Dragon Turtle released their debut album "Almanac" last week, and Fader mag liked it so much that they decided to premiere the video of their single "Broken Glass" - see it here. There is also a free mp3 available - which we actually prefer - here. It sounds a little like an ambient version of Dinosaur Jr.!
The Shake release new album, give away single for download for 1 week
To promote the release of their upcoming album, "The Shake Go Crazy," the New York foursome has launched a 1-week campaign allowing users to download the single, "Got No Soul," for free. The CD was the result of an entire summer of work with producer Gregory Lattimer (Albert Hammond Jr, Milo and The Fuzz). See the band live at Crash Mansion on 11.19. - (as posted in The Deli's Open Blog - post your band's entries, videos, and Mp3s here).
Black Gold CD review - live at Hammertstein Ballroom on 11.22
Black Gold’s debut release, "Rush," plays to a variety of ears. Besides being pleasantly pop, Brooklynites Eric Ronick (vocals, keyboards) and Than Luu (drums, guitar, percussion, vocals), backed by guitarist Alistair Paxton and bass player Siggy, bring a spectrum of other personal influences and industry experience (each member has toured with well-known pop/rock artists in the past) to the composition table. A richly symphonic “Plans and Reveries” and heavily electronic “Detroit” were selected as “Rush’s” singles. They highlight Ronick’s lounge-meets-lyrical voice which melds with Luu’s falsetto back-vocals, Classical string and piano arrangements, synth sequences, and unchained guitars. Black Gold fall into their best groove on the funky “Breakdown” and alluring “The Comedown,” while glowing harmonies on “Shine,” “Run’s” bright melodies, dreamy air of “Idols,” and Southern sway on “Canyon” sustain “Rush’s” appeal with ever-changing styles. Overall, Black Gold’s “Rush” is mellow but playful, providing both tunes for dancing and songs for decompressing. Don't miss Black Gold's show at Hammertstein Ballroom on 11.22 - Meijin Bruttomesso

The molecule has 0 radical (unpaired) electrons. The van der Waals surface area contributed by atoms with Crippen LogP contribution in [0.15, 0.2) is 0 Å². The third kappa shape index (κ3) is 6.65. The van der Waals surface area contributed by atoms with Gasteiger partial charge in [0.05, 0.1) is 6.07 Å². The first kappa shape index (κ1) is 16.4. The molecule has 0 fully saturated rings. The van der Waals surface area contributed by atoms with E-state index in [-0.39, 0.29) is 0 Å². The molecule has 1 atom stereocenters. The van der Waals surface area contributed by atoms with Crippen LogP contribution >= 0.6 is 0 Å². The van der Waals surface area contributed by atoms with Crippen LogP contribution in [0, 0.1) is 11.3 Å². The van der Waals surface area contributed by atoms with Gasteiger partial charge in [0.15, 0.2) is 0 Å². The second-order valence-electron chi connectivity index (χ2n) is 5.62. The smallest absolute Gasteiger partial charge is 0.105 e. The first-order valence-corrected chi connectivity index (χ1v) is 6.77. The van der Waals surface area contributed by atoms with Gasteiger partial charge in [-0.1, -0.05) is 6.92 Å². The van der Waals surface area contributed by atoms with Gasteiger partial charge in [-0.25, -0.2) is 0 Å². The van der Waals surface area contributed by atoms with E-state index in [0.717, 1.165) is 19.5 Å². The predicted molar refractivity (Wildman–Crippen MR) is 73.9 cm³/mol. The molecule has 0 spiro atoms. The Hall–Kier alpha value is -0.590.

Friendly People’s debut, self-titled 3-song EP gives a concise taste of a promising young Cambridge, MA-based band. Their jangly indie pop is peppered with hints of Americana, roots rock and folk with vocals that owe a debt to Neil Young. The EP’s clear highlight is its opening track—their namesake song—“Friendly People”. It’s a tremendous, positive track buoyed by a horn section in the bridge which lends a mariachi feel. “A Lot of Work To Do” brings out Harvest-era Neil Young, starting as a plaintive acoustic ditty which builds slowly into a passionate electric number. Closing track, “Branches”, follows the same acoustic-to-electric path. As the song builds, it introduces tribal rhythms that are reminiscent of 80s indie-punk legends, the Volcano Suns. Friendly People are scheduled to record their debut full-length in March. If the Friendly People EP is indicative of what we can expect from this young group’s next batch of tunes it will be a record to keep an eye on later in 2012.--George Dow